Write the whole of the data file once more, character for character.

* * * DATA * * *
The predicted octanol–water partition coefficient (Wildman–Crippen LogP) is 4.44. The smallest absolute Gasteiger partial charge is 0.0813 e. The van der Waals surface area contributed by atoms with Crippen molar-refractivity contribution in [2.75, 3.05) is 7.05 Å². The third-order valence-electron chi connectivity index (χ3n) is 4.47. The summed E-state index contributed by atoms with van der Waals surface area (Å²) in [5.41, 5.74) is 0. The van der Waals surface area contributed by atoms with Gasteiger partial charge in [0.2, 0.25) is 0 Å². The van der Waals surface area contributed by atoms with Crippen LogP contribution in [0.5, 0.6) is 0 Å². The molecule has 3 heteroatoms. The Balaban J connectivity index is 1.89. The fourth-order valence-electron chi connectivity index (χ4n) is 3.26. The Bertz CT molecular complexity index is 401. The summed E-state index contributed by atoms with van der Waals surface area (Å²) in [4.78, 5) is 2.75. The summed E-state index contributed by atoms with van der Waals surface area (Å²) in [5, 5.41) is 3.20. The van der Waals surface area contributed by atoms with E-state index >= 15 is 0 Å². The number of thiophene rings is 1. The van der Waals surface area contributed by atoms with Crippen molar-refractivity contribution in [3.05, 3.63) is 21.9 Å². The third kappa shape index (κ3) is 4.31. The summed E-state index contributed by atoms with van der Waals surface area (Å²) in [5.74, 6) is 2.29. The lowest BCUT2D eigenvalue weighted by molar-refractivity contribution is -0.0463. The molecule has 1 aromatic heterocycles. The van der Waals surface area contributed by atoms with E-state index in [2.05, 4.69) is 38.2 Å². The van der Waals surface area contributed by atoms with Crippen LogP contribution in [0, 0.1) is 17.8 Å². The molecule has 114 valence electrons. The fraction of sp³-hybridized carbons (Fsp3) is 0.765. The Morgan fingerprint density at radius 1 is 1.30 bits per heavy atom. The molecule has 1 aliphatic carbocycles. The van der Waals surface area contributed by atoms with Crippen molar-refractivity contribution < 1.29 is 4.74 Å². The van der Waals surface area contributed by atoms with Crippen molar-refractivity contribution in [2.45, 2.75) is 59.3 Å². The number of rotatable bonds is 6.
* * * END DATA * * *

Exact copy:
The predicted octanol–water partition coefficient (Wildman–Crippen LogP) is 4.44. The smallest absolute Gasteiger partial charge is 0.0813 e. The van der Waals surface area contributed by atoms with Crippen molar-refractivity contribution in [2.75, 3.05) is 7.05 Å². The third-order valence-electron chi connectivity index (χ3n) is 4.47. The summed E-state index contributed by atoms with van der Waals surface area (Å²) in [5.41, 5.74) is 0. The van der Waals surface area contributed by atoms with Gasteiger partial charge in [0.2, 0.25) is 0 Å². The van der Waals surface area contributed by atoms with Crippen LogP contribution in [0.5, 0.6) is 0 Å². The molecule has 3 heteroatoms. The Balaban J connectivity index is 1.89. The fourth-order valence-electron chi connectivity index (χ4n) is 3.26. The Bertz CT molecular complexity index is 401. The summed E-state index contributed by atoms with van der Waals surface area (Å²) in [4.78, 5) is 2.75. The summed E-state index contributed by atoms with van der Waals surface area (Å²) in [5, 5.41) is 3.20. The van der Waals surface area contributed by atoms with E-state index >= 15 is 0 Å². The number of thiophene rings is 1. The van der Waals surface area contributed by atoms with Crippen molar-refractivity contribution in [3.05, 3.63) is 21.9 Å². The third kappa shape index (κ3) is 4.31. The summed E-state index contributed by atoms with van der Waals surface area (Å²) in [5.74, 6) is 2.29. The lowest BCUT2D eigenvalue weighted by molar-refractivity contribution is -0.0463. The molecule has 1 aromatic heterocycles. The van der Waals surface area contributed by atoms with E-state index in [2.05, 4.69) is 38.2 Å². The van der Waals surface area contributed by atoms with Crippen LogP contribution in [0, 0.1) is 17.8 Å². The molecule has 114 valence electrons. The fraction of sp³-hybridized carbons (Fsp3) is 0.765. The Morgan fingerprint density at radius 1 is 1.30 bits per heavy atom. The molecule has 1 aliphatic carbocycles. The van der Waals surface area contributed by atoms with Crippen molar-refractivity contribution < 1.29 is 4.74 Å². The van der Waals surface area contributed by atoms with Crippen molar-refractivity contribution in [2.45, 2.75) is 59.3 Å². The number of rotatable bonds is 6.